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US Air Force: Don't Worry About Those Weird Lights and Booms Sunday, It's Just a Spaceship
SpaceX launched its Falcon 9 rocket from Vandenberg Air Force Base in California on Dec. 22, 2017, with bystanders on the ground getting a gorgeous light show.
Credit: Maxwell Harris/Getty Images

If you're in the vicinity of Vandenberg Air Force Base in California Sunday evening (Oct. 7), you might hear some strange booming and see some weird lights in the sky. But the Air Force would like you to know that there's no need to worry; something entirely normal is going on — a rocket that heaved its way up into space will be falling back to Earth, correcting its trajectory with "multiple engine burns," and then (if all goes well) settling comfortably back on its landing struts in the vicinity of its launch site.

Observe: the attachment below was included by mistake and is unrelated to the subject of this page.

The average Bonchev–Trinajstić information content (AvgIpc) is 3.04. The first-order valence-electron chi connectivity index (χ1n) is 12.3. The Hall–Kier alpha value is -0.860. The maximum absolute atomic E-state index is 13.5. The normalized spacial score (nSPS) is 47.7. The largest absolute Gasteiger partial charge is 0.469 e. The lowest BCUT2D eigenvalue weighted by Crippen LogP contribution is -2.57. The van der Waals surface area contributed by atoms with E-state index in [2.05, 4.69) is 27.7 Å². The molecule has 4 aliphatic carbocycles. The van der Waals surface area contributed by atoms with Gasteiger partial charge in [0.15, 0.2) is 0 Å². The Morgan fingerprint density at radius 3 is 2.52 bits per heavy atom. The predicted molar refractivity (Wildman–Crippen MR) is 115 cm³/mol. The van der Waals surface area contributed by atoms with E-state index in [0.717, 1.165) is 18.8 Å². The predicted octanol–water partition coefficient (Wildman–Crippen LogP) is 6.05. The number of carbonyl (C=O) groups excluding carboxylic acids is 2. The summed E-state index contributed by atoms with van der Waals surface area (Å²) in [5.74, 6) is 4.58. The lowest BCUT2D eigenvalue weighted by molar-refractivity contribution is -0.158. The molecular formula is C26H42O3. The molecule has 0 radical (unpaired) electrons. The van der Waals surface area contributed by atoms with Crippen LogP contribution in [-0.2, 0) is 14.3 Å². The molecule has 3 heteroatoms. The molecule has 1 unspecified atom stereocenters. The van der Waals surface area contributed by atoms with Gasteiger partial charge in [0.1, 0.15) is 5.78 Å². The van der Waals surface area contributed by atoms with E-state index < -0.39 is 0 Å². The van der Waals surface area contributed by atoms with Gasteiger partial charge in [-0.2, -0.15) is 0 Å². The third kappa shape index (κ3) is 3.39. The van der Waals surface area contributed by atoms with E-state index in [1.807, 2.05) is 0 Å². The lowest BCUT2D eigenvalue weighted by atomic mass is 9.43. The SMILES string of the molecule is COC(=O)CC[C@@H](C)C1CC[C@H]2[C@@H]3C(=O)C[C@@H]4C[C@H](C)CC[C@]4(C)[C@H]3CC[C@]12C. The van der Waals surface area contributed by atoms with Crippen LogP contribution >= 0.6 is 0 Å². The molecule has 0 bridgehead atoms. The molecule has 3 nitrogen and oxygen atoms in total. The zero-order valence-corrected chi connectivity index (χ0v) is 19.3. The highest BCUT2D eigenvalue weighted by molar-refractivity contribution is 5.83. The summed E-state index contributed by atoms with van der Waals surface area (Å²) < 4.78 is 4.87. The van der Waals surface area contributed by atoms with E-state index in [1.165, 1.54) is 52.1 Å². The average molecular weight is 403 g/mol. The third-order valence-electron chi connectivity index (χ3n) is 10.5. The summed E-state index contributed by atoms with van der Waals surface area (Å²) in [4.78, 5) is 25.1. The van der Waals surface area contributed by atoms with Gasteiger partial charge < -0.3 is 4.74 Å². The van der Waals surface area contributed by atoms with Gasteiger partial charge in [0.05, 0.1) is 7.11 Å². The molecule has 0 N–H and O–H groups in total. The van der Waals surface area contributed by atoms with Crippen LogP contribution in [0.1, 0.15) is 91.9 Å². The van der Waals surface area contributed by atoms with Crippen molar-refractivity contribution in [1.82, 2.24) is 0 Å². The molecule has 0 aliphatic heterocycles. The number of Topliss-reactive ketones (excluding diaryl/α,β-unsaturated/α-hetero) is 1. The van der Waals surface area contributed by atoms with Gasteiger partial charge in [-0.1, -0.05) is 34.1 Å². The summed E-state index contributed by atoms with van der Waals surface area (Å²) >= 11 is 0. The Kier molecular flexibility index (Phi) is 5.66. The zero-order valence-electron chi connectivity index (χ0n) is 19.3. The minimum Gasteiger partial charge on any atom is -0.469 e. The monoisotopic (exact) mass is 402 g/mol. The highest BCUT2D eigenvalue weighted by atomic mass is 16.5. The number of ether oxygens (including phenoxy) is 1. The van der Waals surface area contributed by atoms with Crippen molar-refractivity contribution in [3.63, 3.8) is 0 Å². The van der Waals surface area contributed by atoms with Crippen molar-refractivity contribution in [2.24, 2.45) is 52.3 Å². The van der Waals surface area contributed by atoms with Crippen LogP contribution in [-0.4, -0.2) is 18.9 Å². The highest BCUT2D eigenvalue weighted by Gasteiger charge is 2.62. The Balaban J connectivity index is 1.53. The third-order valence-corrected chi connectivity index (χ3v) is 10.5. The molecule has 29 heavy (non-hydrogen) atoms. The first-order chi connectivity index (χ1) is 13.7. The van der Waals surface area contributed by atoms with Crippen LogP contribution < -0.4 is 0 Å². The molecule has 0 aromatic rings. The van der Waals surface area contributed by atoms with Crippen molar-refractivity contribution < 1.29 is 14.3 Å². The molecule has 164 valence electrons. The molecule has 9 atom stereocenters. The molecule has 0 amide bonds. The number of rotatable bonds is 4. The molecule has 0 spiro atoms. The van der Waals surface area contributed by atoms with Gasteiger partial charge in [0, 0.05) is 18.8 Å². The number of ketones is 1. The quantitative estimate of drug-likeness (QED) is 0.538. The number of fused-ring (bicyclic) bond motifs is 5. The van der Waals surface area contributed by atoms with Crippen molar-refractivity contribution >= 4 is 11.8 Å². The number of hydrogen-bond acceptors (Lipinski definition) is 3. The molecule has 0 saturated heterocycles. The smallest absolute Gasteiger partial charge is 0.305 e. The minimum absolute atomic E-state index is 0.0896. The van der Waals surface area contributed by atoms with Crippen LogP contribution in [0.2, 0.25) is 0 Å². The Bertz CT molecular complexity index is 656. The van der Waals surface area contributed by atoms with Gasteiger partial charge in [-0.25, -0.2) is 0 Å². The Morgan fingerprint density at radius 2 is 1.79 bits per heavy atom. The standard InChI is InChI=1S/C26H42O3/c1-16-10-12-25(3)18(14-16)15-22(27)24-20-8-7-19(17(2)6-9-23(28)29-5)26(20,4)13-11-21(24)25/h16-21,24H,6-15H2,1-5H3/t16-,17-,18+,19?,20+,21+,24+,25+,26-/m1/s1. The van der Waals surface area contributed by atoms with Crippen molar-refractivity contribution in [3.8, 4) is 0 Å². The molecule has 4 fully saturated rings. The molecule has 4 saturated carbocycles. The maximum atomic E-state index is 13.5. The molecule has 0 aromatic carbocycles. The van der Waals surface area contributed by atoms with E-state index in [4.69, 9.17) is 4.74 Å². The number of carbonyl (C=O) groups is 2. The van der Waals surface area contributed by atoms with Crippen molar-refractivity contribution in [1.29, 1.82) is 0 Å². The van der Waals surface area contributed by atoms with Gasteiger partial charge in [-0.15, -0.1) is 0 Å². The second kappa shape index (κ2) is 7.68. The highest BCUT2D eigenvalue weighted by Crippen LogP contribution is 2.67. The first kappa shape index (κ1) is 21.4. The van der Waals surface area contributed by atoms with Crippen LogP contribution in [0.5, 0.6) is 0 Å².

The Air Force released the warning because, while Floridians have had ample time to grow comfortable with the spectacle of SpaceX landings, this will be the first attempt to land a Falcon 9 rocket on the West Coast. It will not, however, be the first launch from Vandenberg:

The rocket is currently scheduled to launch at 7:21 p.m. local time, carry the SAOCOM 1A satellite into space, and return to Earth shortly afterward.

According to a Facebook post by the Air Force's 30th Space Wing at Vandenberg, "local residents" can expect to see something of the rocket itself as it returns to the base, while people as far as Santa Barbara, Ventura and San Luis Obispo counties may hear thunderclap-like sonic booms, depending on the weather.

Editor's note: If you capture an amazing photo of video of SpaceX's Falcon 9 rocket launch and would like to share it with Space.com for a story or gallery, send images and comments in to: spacephotos@space.com

Originally published on Live Science.